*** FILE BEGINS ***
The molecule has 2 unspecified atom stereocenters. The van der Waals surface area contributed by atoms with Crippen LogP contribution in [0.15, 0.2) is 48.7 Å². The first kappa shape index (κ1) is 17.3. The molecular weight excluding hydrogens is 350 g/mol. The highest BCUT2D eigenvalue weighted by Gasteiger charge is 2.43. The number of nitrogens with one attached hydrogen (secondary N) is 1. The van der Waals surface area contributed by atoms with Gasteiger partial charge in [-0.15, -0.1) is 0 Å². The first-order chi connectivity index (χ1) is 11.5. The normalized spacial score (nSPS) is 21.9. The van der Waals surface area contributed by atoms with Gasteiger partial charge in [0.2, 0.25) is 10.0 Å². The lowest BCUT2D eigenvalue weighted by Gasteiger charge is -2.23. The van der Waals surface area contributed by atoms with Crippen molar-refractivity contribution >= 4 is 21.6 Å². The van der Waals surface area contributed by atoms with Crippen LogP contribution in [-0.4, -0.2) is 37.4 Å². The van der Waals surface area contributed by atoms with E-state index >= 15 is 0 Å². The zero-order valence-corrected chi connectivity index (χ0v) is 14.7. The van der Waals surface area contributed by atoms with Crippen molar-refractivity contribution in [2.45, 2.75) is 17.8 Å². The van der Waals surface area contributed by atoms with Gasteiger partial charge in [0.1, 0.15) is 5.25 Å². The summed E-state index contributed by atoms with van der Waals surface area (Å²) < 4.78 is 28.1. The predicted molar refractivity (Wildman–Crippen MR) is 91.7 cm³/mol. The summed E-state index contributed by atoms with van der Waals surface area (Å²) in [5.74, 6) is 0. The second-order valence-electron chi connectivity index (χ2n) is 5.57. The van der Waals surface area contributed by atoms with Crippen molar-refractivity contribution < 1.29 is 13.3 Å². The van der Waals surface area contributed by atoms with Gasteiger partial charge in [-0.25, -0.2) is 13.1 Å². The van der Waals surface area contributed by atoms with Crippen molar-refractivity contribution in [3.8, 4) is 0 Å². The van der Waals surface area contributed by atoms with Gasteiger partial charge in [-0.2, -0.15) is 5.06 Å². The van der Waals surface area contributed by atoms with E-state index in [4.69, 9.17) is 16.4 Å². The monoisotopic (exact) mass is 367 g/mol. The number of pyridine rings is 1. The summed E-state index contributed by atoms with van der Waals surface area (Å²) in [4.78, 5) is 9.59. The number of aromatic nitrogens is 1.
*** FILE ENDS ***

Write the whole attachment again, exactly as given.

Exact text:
The molecule has 2 unspecified atom stereocenters. The van der Waals surface area contributed by atoms with Crippen LogP contribution in [0.15, 0.2) is 48.7 Å². The first kappa shape index (κ1) is 17.3. The molecular weight excluding hydrogens is 350 g/mol. The highest BCUT2D eigenvalue weighted by Gasteiger charge is 2.43. The number of nitrogens with one attached hydrogen (secondary N) is 1. The van der Waals surface area contributed by atoms with Gasteiger partial charge in [-0.15, -0.1) is 0 Å². The first-order chi connectivity index (χ1) is 11.5. The normalized spacial score (nSPS) is 21.9. The van der Waals surface area contributed by atoms with Gasteiger partial charge in [0.2, 0.25) is 10.0 Å². The lowest BCUT2D eigenvalue weighted by Gasteiger charge is -2.23. The van der Waals surface area contributed by atoms with Crippen molar-refractivity contribution >= 4 is 21.6 Å². The van der Waals surface area contributed by atoms with Crippen LogP contribution in [-0.4, -0.2) is 37.4 Å². The van der Waals surface area contributed by atoms with E-state index >= 15 is 0 Å². The zero-order valence-corrected chi connectivity index (χ0v) is 14.7. The van der Waals surface area contributed by atoms with Crippen molar-refractivity contribution in [2.45, 2.75) is 17.8 Å². The van der Waals surface area contributed by atoms with Gasteiger partial charge in [0.1, 0.15) is 5.25 Å². The summed E-state index contributed by atoms with van der Waals surface area (Å²) < 4.78 is 28.1. The predicted molar refractivity (Wildman–Crippen MR) is 91.7 cm³/mol. The summed E-state index contributed by atoms with van der Waals surface area (Å²) in [5.74, 6) is 0. The second-order valence-electron chi connectivity index (χ2n) is 5.57. The van der Waals surface area contributed by atoms with Crippen molar-refractivity contribution < 1.29 is 13.3 Å². The van der Waals surface area contributed by atoms with Gasteiger partial charge in [-0.25, -0.2) is 13.1 Å². The van der Waals surface area contributed by atoms with Crippen molar-refractivity contribution in [3.8, 4) is 0 Å². The van der Waals surface area contributed by atoms with Gasteiger partial charge in [-0.2, -0.15) is 5.06 Å². The van der Waals surface area contributed by atoms with E-state index in [4.69, 9.17) is 16.4 Å². The monoisotopic (exact) mass is 367 g/mol. The number of pyridine rings is 1. The summed E-state index contributed by atoms with van der Waals surface area (Å²) in [4.78, 5) is 9.59. The number of aromatic nitrogens is 1.